Google announced several new products and product updates in its annual developer conference, Google I/O.
Most of the talked about features in the keynote were related to products relying on Machine Learning, and demonstrated how far these products have come in the last year.
One major highlight is Google Lens, which is a set of vision-based computing capabilities that can understand what you’re looking at and take actions accordingly.
For developers, Google Assistant SDK is now available, which can be used to deliver the Google Assistant experience right inside Android apps. As well, Google Assistant will be coming to iOS and Android TV.
Android got the last slot for announcements in the keynote, and Android Go, probably the next generation Android One program, was announced. Android Go focuses on the entry level, low-end Android devices, and tries to make them efficient and smooth.
Android Go is like a “lite” version of the OS itself, which focuses on the devices having RAMs between 512mb and 1 Gigabyte. Android Go will also heavily focus on data and battery optimizations. This will be a great opportunity for developers to reach a wider audience and deliver new experiences.
Let’s look at a few key updates to Android, and what they mean for Android Developers:
Fluid Experiences are a set of features and guidelines to improve everyday performance of Android apps and devices. It introduces things like Picture-in-Picture mode for apps, much like how YouTube app currently works, making it easier to use two apps at the same time.
Android O also improves how you select text, and uses machine learning to suggesting actions you can take.
Autofill is another interesting feature where Google learns from a logged-in user’s Chrome usage, and fills the login forms on Android apps.
Dave Burke, VP Engineering, Android, using Google Keep while a YouTube video plays in PiP mode
Although most of these features shouldn’t require you to write additional code, there are behavioral changes that you should familiarize yourself with, in order to adopt your apps for them.
You can read more about these changes in the API changes documentation.
Project Treble wasn’t officially announced in I/O but actually a few days early. The project focuses on how Google can speed up Android updates on different devices. Project Treble separates the vendor-specific implementation from the Android OS upgrade by introducing a layer between the two.
If this project succeeds, this will be a great relief for developers who, right now, have to support users with devices running older versions of Android.
Google detailed about the Project Treble in this blog post, if you want to read about it in detail.
TensorFlow is one of the most popular AI library on github, and its lite version, optimized for apps, will be available for apps later this year.
TensorFlow lite can take advantage of hardware accelerated neural computation on your phone.
Kotlin is now an officially supported language for Android. Kotlin was developed at JetBrains, and has recently garnering a lot of attention and love from Android developers.
Google also announced Kotlin’s support in the new Android Studio 3.0, so if you update your Android Studio, Kotlin support will work out of the box.
Android Studio 3.0
In a major upgrade to Android Studio 3.0, new profiling tools, along with performance upgrades are planned to be released with Android Studio 3.0.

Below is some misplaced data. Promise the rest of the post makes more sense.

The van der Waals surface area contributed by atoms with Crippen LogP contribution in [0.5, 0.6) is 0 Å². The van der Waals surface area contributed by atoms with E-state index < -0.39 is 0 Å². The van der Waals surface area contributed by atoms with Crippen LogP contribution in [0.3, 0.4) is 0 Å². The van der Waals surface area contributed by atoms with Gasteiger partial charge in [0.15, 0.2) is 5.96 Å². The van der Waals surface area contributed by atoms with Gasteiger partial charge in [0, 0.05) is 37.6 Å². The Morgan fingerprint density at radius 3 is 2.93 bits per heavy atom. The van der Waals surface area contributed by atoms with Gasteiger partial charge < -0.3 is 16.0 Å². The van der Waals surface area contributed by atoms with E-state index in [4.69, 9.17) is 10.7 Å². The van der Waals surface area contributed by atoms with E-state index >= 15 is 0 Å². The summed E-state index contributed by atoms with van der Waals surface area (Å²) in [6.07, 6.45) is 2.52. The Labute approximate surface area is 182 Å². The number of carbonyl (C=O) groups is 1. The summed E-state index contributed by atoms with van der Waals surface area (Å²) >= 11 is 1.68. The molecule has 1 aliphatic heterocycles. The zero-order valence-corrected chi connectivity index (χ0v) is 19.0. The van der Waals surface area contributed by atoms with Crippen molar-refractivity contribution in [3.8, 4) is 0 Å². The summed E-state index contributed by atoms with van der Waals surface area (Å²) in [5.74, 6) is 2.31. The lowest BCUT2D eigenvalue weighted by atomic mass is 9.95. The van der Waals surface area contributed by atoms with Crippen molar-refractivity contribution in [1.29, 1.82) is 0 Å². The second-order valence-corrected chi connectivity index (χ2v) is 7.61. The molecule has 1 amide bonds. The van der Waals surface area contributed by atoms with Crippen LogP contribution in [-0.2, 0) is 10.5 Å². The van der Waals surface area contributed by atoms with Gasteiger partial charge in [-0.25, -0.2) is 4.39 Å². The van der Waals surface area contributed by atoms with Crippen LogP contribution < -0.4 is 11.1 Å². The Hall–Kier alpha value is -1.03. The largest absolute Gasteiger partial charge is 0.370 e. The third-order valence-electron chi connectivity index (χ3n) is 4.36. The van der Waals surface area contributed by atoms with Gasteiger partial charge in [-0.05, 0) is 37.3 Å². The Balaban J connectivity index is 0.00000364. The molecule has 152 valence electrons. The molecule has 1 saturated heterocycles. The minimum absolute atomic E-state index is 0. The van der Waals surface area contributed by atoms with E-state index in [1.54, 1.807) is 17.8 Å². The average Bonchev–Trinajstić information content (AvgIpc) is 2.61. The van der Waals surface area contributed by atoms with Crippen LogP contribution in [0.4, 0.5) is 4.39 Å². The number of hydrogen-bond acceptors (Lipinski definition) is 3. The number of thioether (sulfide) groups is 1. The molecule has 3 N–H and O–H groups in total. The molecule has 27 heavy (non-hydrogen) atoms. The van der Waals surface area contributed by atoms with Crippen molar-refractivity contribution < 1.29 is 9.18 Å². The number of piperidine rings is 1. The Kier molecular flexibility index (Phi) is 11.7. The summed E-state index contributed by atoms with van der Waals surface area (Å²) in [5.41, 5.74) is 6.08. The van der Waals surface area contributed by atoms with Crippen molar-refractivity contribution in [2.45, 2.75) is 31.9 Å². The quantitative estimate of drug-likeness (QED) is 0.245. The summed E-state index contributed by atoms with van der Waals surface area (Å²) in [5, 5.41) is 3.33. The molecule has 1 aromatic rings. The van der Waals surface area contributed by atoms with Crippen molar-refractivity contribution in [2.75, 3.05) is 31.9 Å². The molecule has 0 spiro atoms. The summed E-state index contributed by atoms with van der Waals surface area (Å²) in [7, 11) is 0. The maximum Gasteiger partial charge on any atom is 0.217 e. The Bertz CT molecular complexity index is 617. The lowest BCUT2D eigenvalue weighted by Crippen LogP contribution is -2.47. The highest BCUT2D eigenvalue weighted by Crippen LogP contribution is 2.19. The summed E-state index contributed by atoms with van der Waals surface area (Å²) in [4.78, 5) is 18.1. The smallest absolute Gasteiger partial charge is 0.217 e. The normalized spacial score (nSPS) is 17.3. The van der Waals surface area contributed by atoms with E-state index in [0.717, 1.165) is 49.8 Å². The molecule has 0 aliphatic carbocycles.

A good profiler is certainly something that every Android Developer wants, and from the looks of it, Android Studio 3.0’s new profiling abilities look very promising, and are a great leap forward from how they used to be a few years ago.
Head over to the Android Studio Preview download site to download the latest version from canary channel
Notification Dots is an enhancement to how notifications work on Android. It’s a part of the Fluid Experiences set of features, but worth a separate mention. They add the ability for developers to show that their app has an update inside the launcher icon of the app. Users can also long-press the launcher icon to preview the notification. The styling of this notification is automatically picked from the icon that you gave for the app.
Many other OEMs have been supporting this feature in some form or the other, but the official support from Android makes it easier for developers to expect its presence across the gamut of devices, without wondering which devices to enable this feature on.
You can also set a timeout for a notification, and users can also snooze a notification (my personal favorite).
To understand more on what are the changes and how they affect your app, head over to the API Overview documentation
Much like how Project Volta Android tried to increase battery performance, Vitals is a set of steps Android will take to make sure your users get the most juice out of their phones. The most far reaching effect that this will have for your apps is how Vitals will limit the background activities of your apps to save battery.
There are now limitations to what kind of broadcasts you can register to via manifests, along with limitations on how freely your app running in the background can access the background services.
The beginning of the behavioral changes document gives a good overview about what you should be prepared for if your app runs in the background.
The Future is Bright
Out of all these announcements, my personal favorite is the Android Studio 3.0 launch, taking app development to the next level with Kotlin support, and a lot of tools for developers to deal with drawables, network and CPU performance of their apps to build great mobile experiences.
Can’t wait to see what you build next. All the best!